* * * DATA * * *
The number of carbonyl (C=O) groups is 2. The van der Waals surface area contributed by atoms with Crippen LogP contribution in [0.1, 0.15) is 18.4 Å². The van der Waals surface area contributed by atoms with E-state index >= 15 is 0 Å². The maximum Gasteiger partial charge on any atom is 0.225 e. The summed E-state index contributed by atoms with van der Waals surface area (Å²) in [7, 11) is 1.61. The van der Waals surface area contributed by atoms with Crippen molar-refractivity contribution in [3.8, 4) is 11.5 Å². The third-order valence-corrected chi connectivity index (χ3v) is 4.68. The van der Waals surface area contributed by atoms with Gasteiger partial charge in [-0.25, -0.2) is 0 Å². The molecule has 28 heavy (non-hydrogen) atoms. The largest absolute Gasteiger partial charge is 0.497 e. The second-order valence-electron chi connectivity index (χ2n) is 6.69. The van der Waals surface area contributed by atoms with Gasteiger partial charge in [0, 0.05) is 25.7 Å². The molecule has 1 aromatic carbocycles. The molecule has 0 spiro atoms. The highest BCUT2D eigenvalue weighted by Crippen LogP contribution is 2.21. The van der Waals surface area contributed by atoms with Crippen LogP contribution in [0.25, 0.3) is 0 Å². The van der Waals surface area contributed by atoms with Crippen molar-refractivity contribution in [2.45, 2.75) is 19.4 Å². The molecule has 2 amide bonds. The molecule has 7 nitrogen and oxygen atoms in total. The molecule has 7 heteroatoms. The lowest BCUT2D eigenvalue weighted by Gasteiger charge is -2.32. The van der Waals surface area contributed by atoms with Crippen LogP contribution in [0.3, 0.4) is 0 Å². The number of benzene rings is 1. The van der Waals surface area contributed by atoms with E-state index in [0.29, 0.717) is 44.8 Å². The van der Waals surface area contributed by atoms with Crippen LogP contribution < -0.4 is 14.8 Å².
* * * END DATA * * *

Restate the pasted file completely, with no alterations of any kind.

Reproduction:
The number of carbonyl (C=O) groups is 2. The van der Waals surface area contributed by atoms with Crippen LogP contribution in [0.1, 0.15) is 18.4 Å². The van der Waals surface area contributed by atoms with E-state index >= 15 is 0 Å². The maximum Gasteiger partial charge on any atom is 0.225 e. The summed E-state index contributed by atoms with van der Waals surface area (Å²) in [7, 11) is 1.61. The van der Waals surface area contributed by atoms with Crippen molar-refractivity contribution in [3.8, 4) is 11.5 Å². The third-order valence-corrected chi connectivity index (χ3v) is 4.68. The van der Waals surface area contributed by atoms with Gasteiger partial charge in [-0.25, -0.2) is 0 Å². The molecule has 28 heavy (non-hydrogen) atoms. The largest absolute Gasteiger partial charge is 0.497 e. The second-order valence-electron chi connectivity index (χ2n) is 6.69. The van der Waals surface area contributed by atoms with Gasteiger partial charge in [0, 0.05) is 25.7 Å². The molecule has 1 aromatic carbocycles. The molecule has 0 spiro atoms. The highest BCUT2D eigenvalue weighted by Crippen LogP contribution is 2.21. The van der Waals surface area contributed by atoms with Crippen LogP contribution in [0.25, 0.3) is 0 Å². The van der Waals surface area contributed by atoms with Crippen molar-refractivity contribution in [2.45, 2.75) is 19.4 Å². The molecule has 2 amide bonds. The molecule has 7 nitrogen and oxygen atoms in total. The molecule has 7 heteroatoms. The lowest BCUT2D eigenvalue weighted by Gasteiger charge is -2.32. The van der Waals surface area contributed by atoms with Crippen LogP contribution in [0.3, 0.4) is 0 Å². The number of benzene rings is 1. The van der Waals surface area contributed by atoms with E-state index in [0.29, 0.717) is 44.8 Å². The van der Waals surface area contributed by atoms with Crippen LogP contribution < -0.4 is 14.8 Å².